« No normal schedule | PoJoGo Home | Perspective »

Increased Incentive

Joanne 2006-09-07

The language barrier at first was not that noticeable. Having started in Montreal, we were fine, we both speak Canadian. :)

Next stop: Austria. I do not speak any German, with the exception of the usual exchange of pleasantries which seemed to be all that I really needed to know. This being because Paul can get by with what he remembers from visiting as a child and we were almost always with family who speak English beautifully saving me from only being able to tell them thank you and good night. In addition, people spoke some English and if not there was almost always someone who could help translate.

In Germany, there was much of the same with regards to the language and every night we hung out with Paul's old co-workers where of course the conversation could flow freely.

Having arrived in Barcelona 2 days ago, it became very clear almost immediately that the language barrier had just increased exponentially. I expect much of the same, if not more, in the near future as we head on to South America.

This was quite a shock to me as I wrongly assumed that since Barcelona is such a large city and a tourist attraction, we would be able to squeak by for a little while longer. So far in almost every restaurant or shop that we have been in the older generations speak absolutely no English and the younger ones may speak a little. It hasn't been a problem, just very little outside communication taking place.

Last night I was given a new incentive to learn to speak Spanish with a greater sense of urgency. It was around 10pm, people filled the restaurants, cafes and the streets enjoying their usual late nightlife that is common in Europe. Paul and I were sitting on a curb trying to use his new phone and enjoying some people watching. In the middle of the square there was a beautiful Catalunian little boy who must have been around 3 years old. He was exploring every little inch of the area running as fast as his little legs could take him. When he was tired he would sit for a moment on the grass, on a statue, in the middle of the square.... Much to my surprise he had decided that right next to me was a great place to rest. We sat hip to hip, and he looked up at me and started to have a conversation. I of course could not understand one single word; he spoke so quickly and without any enunciation. Moments later he would take off again like a bolt of lightning and then return to sit beside me to chat some more.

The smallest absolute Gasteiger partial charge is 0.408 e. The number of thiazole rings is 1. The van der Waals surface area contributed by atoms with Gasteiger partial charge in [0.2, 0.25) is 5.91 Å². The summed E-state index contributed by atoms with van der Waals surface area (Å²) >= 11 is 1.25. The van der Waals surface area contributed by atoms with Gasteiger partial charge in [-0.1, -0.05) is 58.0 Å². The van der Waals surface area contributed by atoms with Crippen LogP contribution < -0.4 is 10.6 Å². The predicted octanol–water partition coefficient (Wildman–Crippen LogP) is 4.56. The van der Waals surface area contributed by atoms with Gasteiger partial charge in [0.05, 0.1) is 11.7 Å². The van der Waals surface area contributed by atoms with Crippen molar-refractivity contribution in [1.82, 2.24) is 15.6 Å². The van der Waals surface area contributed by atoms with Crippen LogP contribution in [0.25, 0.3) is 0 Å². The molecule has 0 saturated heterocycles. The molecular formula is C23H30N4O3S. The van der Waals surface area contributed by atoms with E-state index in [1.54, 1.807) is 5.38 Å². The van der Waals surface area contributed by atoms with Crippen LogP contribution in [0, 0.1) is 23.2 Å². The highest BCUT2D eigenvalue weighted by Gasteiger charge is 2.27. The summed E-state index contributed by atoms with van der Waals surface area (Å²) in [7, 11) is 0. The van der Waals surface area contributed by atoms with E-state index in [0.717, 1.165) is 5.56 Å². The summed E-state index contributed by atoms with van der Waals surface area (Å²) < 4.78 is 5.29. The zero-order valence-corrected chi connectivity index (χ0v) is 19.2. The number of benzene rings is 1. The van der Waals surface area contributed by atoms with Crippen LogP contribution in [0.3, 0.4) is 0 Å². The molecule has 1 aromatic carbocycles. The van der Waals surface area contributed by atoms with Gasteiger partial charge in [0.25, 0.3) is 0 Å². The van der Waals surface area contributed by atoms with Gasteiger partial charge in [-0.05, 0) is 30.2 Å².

I do not know his name, or anything about this little boy. This little boy will also never know my name or the fact that he has given me a stronger desire to learn a new language so that the next time the opportunity arises, I will be able to learn about those around me and share a bit of ourselves.


Permalink by Soul Sister   |  September 8, 2006 05:06 PM

Esta su carta primero en Espanol. Si aprende espanol, que escriba en espanol con su "soal sista". Me gusta escriber en espanol pero mi gramatica es mal. Yo le pierdo mucho. Llame me!

Tiene un buen dia.


Permalink by Deb   |  September 11, 2006 02:59 PM

Heya Guys,

JoeyB, not being picky but if you are going to say you speak Canadian you always have to add "Eh" on the end, as in "I speak Canadian, Eh"... Wow, you just left and you are already forgetting!
I wouldn't worry so much about learning Spanish since as I hear 90% of communication is body language, just be really expressive and smile lots and you'll be fine! Miss you and love you, Deb

Permalink by Jodi   |  September 22, 2006 09:14 PM

See, I told you you should have brought me with you instead of Paul! I would have been a great translator!
Que te lo pases bien,

Post a comment

(If you haven't left a comment here before, you may need to be approved by the site owner before your comment will appear. Until then, it won't appear on the entry. Thanks for waiting.)